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Like it or not, digital disruption is bringing a tidal wave of change that is washing over the entire customer engagement landscape. For newer companies, those sparked by the excitement of innovation, these dynamic transformations are offering a host of incredible opportunities. For many brands among the old guard, however, these changes are presenting extraordinary customer engagement challenges.
Nowhere has this become more apparent than within the media industry. Many traditional media outlets are stumbling on the digital paths trail blazed by transformative companies such as Netflix, Amazon, and YouTube. This digital disruption is completely altering the way content is consumed and shared, and many brands are scrambling to rewire their digital efforts in an attempt evolve any way they can.
Ad Tech in San Francisco recently assembled a panel of experts to discuss how various brands are successfully avoiding digital disruption. This session titled, “The Evolution of the Media Company,” examined how these dynamic changes to the media landscape are also continuing to influence the customer engagement strategies many are adopting.
From Traditional to Digital
Phillip Morelock, SVP/Chief Product Officer of Digital Media at Playboy, began by offering an interesting philosophy regarding the trajectory of digital media and how the gap between print and digital can be bridged.
“We are pursuing a multiplatform strategy that we are calling the ‘two screens’ strategy, which is the idea that the only two screens that matter are largest screen you own and the smallest screen you own,” said Morelock. “We are still perceived as a magazine-based organization, but we have built our own digital editorial team to leverage the magazine brand to create great digital experiences that other, purely digital, content publisher brands just cannot do.”
Many brands also find themselves in the same position as Playboy. They are looking for innovative ways to bring their brand and content further into the digital sphere. Those that have been able to do this effectively have found customer engagement success, but it not the only way to overcome digital disruption.
From Digital Back to Traditional
Some brands, Fox Sports for example, are looking at this problem from an entirely different angle. Even though digital has seen a meteoric rise in popularity, the old forms of media still do endure, and Fox is interested in a reverse realignment.
“We are not just looking at how our digital platforms can extend from something that originated on television,” said Pete Vlastelica, EVP of FOX Sports. “We are really looking at how something created on a digital platform can be turned around to use television as its extension. We are thinking that way in terms of content, sponsorship programs, and even talent.”
Fox is starting to mine online resources such as YouTube and various blogs to find digital native talent, who can then be trained as television talent. This marks a remarkable shift in the way most brands have tended to think.
“We have found that crossing over in that direction, from the web back to TV, is a lot easier than trying to move in the opposite direction,” said Vlastelica. “Training television talent to operate on a digital platform is actually very, very difficult. So we are creating digital-first programing, incubating it online, before crossing it over to TV. ”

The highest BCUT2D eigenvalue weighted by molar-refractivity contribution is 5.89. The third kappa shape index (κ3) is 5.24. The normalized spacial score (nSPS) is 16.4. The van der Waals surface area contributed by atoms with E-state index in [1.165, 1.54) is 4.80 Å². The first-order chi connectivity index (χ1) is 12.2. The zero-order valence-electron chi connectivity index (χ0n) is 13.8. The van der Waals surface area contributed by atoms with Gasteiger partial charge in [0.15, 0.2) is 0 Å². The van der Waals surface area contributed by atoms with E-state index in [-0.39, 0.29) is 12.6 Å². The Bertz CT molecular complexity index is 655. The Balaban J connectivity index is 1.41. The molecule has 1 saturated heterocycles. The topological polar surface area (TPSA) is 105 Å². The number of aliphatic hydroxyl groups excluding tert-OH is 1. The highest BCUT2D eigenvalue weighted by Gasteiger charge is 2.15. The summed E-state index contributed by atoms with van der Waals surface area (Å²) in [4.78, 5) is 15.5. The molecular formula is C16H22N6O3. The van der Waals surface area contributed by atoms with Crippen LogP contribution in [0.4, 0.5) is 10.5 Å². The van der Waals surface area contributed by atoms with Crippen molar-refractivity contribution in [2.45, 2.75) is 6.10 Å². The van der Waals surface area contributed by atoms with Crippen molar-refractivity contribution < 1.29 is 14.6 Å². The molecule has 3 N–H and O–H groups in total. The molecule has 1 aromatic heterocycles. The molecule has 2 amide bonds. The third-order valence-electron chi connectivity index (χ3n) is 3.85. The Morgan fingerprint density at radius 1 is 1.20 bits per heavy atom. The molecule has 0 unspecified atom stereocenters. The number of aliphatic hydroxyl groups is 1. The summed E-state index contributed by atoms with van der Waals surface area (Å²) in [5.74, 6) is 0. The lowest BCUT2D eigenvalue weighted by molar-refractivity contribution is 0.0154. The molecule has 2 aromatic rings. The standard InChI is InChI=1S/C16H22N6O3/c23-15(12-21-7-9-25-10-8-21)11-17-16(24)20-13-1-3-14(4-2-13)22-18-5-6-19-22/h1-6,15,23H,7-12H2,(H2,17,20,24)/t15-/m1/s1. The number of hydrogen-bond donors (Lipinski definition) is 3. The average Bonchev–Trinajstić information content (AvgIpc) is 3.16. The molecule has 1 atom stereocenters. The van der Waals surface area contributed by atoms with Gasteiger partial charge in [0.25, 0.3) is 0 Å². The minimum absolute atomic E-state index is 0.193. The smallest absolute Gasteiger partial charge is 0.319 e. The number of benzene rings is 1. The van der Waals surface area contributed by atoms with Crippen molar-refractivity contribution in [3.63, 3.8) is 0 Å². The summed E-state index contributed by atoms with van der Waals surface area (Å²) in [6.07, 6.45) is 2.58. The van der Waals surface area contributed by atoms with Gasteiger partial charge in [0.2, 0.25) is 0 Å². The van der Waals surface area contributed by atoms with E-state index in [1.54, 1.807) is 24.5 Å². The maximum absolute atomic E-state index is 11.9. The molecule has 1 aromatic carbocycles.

Dividing Between Traditional and Digital
Janett Haas, VP of Western & Central Regions at Forbes, offered perspectives regarding the unique position her company has occupied.
Instead of transitioning toward digital or even moving backward from digital, Forbes.com originally made a clean break from the established magazine. Designed as a completely separate company, Forbes.com operated from a different location and was managed by a different CEO.
Since its original launch a number of years ago, Forbes, of course, has made efforts to combine these two different channels. But Haas continues to see the original model as an immense benefit to the brand.
“The split enabled Forbes.com to be really nimble and to carve out that leadership space in the business category,” said Haas. “Today we are integrated, but the original model was significant because of the leadership Forbes.com was able grab early on. It wasn’t encumbered.”
Whether or not this approach can still be taken by brands today remains difficult to discern. But it was an unquestionably successful move by Forbes.
“Forbes.com is currently the largest website in the business category with over 35 million unique visits in the U.S.,” said Haas. “Interestingly, Forbes Magazine has also benefited tremendously as well. Our readership is at its highest in its 98-year history, which may go against conventional wisdom. But we attribute that to the growth of the digital product, and the brand’s ability to reach more people than it ever would have if we had not set off down this path.”
There is no “correct” way to avoid digital disruption. The path each brand takes will vary greatly, and depend on a host of variables including available resources, consumer segments, fundamental goals, and so on.
But regardless of how the transition occurs, the key to successful customer engagement will ultimately hinge on an ability and willingness to remain nimble and flexible. Brands that remain static will quickly find the ground falling out from underneath them.
As the digital media landscape continues to evolve before our very eyes, those that can progress in tandem will stand a much better chance of survival.
About the Author: Mark Johnson
Mark is CEO & CMO of Loyalty360. He has significant experience in selling, designing and administering prepaid, loyalty/CRM programs, as well as data-driven marketing communication programs.
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